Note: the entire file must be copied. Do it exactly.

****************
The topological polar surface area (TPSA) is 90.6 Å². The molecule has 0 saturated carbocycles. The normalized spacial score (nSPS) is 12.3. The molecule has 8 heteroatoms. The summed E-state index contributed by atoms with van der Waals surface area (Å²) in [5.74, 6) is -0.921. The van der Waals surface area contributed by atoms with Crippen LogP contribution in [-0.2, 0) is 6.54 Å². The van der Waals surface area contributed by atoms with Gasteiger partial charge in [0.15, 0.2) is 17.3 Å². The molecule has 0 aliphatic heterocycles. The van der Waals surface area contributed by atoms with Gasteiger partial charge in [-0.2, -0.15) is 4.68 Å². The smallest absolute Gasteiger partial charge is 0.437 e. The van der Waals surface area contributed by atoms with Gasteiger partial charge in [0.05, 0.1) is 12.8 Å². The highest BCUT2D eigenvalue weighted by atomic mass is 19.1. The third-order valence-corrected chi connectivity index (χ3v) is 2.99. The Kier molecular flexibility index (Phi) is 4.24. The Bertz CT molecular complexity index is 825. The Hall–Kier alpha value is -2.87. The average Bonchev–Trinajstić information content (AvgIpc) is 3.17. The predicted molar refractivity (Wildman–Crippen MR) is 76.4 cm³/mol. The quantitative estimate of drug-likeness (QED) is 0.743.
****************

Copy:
The topological polar surface area (TPSA) is 90.6 Å². The molecule has 0 saturated carbocycles. The normalized spacial score (nSPS) is 12.3. The molecule has 8 heteroatoms. The summed E-state index contributed by atoms with van der Waals surface area (Å²) in [5.74, 6) is -0.921. The van der Waals surface area contributed by atoms with Crippen LogP contribution in [-0.2, 0) is 6.54 Å². The van der Waals surface area contributed by atoms with Gasteiger partial charge in [0.15, 0.2) is 17.3 Å². The molecule has 0 aliphatic heterocycles. The van der Waals surface area contributed by atoms with Gasteiger partial charge in [-0.2, -0.15) is 4.68 Å². The smallest absolute Gasteiger partial charge is 0.437 e. The van der Waals surface area contributed by atoms with Gasteiger partial charge in [0.05, 0.1) is 12.8 Å². The highest BCUT2D eigenvalue weighted by atomic mass is 19.1. The third-order valence-corrected chi connectivity index (χ3v) is 2.99. The Kier molecular flexibility index (Phi) is 4.24. The Bertz CT molecular complexity index is 825. The Hall–Kier alpha value is -2.87. The average Bonchev–Trinajstić information content (AvgIpc) is 3.17. The predicted molar refractivity (Wildman–Crippen MR) is 76.4 cm³/mol. The quantitative estimate of drug-likeness (QED) is 0.743.